National Fisherman

MOSCOW — It was once protected by ice. Now regulation will have to do the work.

 The governments of the five countries with coastline on the Arctic have concluded that enough of the polar ice cap now melts regularly in the summertime that an agreement regulating commercial fishing near the North Pole is warranted.

Talks are scheduled for later this month among diplomats and fisheries officials from Norway, Denmark, Canada, the United States and Russia. Most concern is focused on newly ice-free waters above the Bering Strait, above the exclusive economic zones of Russia and the United States, and now accessible to trawler fleets from hungry Pacific Ocean nations like China and Japan.

An accord would protect the open water until the fish stocks there can be more fully studied.

Though supported by conservationists, the agreement’s principal intention is not to conserve this new fish habitat, formed by the receding of polar ice as the world warms up. The intention of an accord, backed by fishing industries in the coastal nations, is to manage for commercial exploitation any stocks of fish that already inhabit the ocean but used to live under the ice, like Arctic cod, as well as fish that may migrate into the new ice-free zone from farther south, as the ocean warms.

Russia had been a holdout in the negotiations, started by the United States five years ago. But the upper chamber of Russia’s Parliament, the Federation Council, signaled support for the agreement last year. Talks are scheduled to begin on April 29 in Washington, the State Department has confirmed.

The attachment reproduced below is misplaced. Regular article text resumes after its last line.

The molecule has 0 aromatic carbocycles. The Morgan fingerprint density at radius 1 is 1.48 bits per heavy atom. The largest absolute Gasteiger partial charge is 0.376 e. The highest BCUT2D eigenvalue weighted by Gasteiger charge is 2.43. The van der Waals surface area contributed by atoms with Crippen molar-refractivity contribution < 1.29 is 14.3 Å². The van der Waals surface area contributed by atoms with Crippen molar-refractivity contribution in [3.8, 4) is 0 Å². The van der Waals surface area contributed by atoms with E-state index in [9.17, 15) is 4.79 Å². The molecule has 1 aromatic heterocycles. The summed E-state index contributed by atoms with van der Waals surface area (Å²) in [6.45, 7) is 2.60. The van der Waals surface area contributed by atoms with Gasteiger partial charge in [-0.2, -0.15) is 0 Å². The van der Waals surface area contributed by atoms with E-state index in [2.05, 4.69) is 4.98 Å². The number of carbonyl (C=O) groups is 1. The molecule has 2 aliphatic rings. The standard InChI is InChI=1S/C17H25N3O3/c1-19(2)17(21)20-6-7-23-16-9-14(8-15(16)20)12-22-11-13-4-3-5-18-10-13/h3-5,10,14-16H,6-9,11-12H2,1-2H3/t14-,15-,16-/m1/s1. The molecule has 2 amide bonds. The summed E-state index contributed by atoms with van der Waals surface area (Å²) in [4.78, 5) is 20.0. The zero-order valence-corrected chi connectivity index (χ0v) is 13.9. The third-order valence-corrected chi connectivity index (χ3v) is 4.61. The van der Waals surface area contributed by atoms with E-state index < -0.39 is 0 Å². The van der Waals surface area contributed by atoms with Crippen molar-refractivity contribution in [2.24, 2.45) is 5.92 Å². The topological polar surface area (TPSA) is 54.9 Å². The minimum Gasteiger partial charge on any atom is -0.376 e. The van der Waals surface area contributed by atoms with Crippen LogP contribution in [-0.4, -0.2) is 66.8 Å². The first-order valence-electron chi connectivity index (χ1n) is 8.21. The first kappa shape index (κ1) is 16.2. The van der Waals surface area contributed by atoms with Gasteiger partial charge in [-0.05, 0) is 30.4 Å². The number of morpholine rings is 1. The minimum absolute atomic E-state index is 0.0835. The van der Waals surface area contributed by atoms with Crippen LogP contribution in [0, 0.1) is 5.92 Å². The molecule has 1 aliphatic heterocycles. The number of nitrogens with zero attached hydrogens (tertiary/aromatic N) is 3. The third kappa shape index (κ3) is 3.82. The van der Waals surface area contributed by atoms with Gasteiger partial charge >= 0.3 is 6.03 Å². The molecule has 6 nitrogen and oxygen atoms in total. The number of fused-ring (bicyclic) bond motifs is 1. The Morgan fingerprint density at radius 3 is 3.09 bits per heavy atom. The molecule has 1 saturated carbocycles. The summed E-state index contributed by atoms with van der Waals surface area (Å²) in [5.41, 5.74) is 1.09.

Read the full story at the New York Times>>

National Fisherman Live

National Fisherman Live: 9/9/14

In this episode:

Seafood Watch upgrades status of 21 fish species
Calif. bill attacking seafood mislabeling approved
Ballot item would protect Bristol Bay salmon
NOAA closes cod, yellowtail fishing areas
Pacific panel halves young bluefin harvest

National Fisherman Live: 8/26/14

In this episode, National Fisherman Publisher Jerry Fraser talks about his early days dragging for redfish on the Vandal.

Inside the Industry

More than a dozen higher education institutions and federal and local fishery management agencies and organizations in American Samoa, Guam, the Commonwealth of the Northern Mariana Islands and Hawaii have signed a memorandum of understanding aimed at building the capacity of the U.S. Pacific Island territories to manage their fisheries and fishery-related resources.

Read more...

PORTLAND, Maine – The Maine Lobster Marketing Collaborative has appointed Matt Jacobson as its new executive director.
 
Try a FREE issue of National Fisherman

Fill out this order form, If you like the magazine, get the rest of the year for just $14.95 (12 issues in all). If not, simply write cancel on the bill, return it, and owe nothing.

First Name
Last Name
Address
Country
U.S. Canada Other

City
State/Province
Postal/ Zip Code
Email